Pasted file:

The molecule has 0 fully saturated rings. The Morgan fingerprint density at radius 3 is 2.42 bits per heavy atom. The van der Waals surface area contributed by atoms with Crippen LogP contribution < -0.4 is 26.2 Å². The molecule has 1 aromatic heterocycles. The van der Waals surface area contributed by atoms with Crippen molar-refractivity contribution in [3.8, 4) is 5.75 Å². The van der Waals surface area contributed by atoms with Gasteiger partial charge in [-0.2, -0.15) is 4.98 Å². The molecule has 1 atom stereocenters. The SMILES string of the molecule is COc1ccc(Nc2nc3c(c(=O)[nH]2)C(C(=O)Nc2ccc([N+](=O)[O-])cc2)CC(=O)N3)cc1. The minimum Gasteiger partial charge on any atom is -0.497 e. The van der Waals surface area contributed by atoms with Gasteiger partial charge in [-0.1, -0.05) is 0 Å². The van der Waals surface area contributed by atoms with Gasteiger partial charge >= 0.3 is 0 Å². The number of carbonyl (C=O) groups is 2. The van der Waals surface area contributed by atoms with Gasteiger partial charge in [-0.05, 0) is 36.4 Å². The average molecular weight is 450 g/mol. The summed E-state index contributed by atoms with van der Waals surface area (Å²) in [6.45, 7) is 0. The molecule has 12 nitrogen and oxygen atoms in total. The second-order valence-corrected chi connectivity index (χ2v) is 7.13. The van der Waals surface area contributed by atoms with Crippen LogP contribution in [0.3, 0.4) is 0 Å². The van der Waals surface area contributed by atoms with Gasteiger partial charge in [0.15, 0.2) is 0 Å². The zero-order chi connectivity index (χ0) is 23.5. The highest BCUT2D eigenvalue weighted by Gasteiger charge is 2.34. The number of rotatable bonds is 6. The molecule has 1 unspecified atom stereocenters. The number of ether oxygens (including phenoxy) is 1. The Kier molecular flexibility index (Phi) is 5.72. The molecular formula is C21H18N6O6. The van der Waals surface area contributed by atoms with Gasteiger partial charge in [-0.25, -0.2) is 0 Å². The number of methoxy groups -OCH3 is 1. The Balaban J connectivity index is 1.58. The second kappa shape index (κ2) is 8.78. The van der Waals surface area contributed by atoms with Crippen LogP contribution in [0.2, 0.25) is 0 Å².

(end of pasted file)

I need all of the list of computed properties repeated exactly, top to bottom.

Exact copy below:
The molecule has 0 fully saturated rings. The Morgan fingerprint density at radius 3 is 2.42 bits per heavy atom. The van der Waals surface area contributed by atoms with Crippen LogP contribution < -0.4 is 26.2 Å². The molecule has 1 aromatic heterocycles. The van der Waals surface area contributed by atoms with Crippen molar-refractivity contribution in [3.8, 4) is 5.75 Å². The van der Waals surface area contributed by atoms with Gasteiger partial charge in [-0.2, -0.15) is 4.98 Å². The molecule has 1 atom stereocenters. The SMILES string of the molecule is COc1ccc(Nc2nc3c(c(=O)[nH]2)C(C(=O)Nc2ccc([N+](=O)[O-])cc2)CC(=O)N3)cc1. The minimum Gasteiger partial charge on any atom is -0.497 e. The van der Waals surface area contributed by atoms with Gasteiger partial charge in [-0.1, -0.05) is 0 Å². The van der Waals surface area contributed by atoms with Gasteiger partial charge >= 0.3 is 0 Å². The number of carbonyl (C=O) groups is 2. The van der Waals surface area contributed by atoms with Gasteiger partial charge in [-0.05, 0) is 36.4 Å². The average molecular weight is 450 g/mol. The summed E-state index contributed by atoms with van der Waals surface area (Å²) in [6.45, 7) is 0. The molecule has 12 nitrogen and oxygen atoms in total. The second-order valence-corrected chi connectivity index (χ2v) is 7.13. The van der Waals surface area contributed by atoms with Crippen LogP contribution in [0.3, 0.4) is 0 Å². The van der Waals surface area contributed by atoms with Gasteiger partial charge in [0.15, 0.2) is 0 Å². The zero-order chi connectivity index (χ0) is 23.5. The highest BCUT2D eigenvalue weighted by Gasteiger charge is 2.34. The number of rotatable bonds is 6. The molecule has 1 unspecified atom stereocenters. The number of ether oxygens (including phenoxy) is 1. The Kier molecular flexibility index (Phi) is 5.72. The molecular formula is C21H18N6O6. The van der Waals surface area contributed by atoms with Gasteiger partial charge in [-0.25, -0.2) is 0 Å². The number of methoxy groups -OCH3 is 1. The Balaban J connectivity index is 1.58. The second kappa shape index (κ2) is 8.78. The van der Waals surface area contributed by atoms with Crippen LogP contribution in [0.2, 0.25) is 0 Å².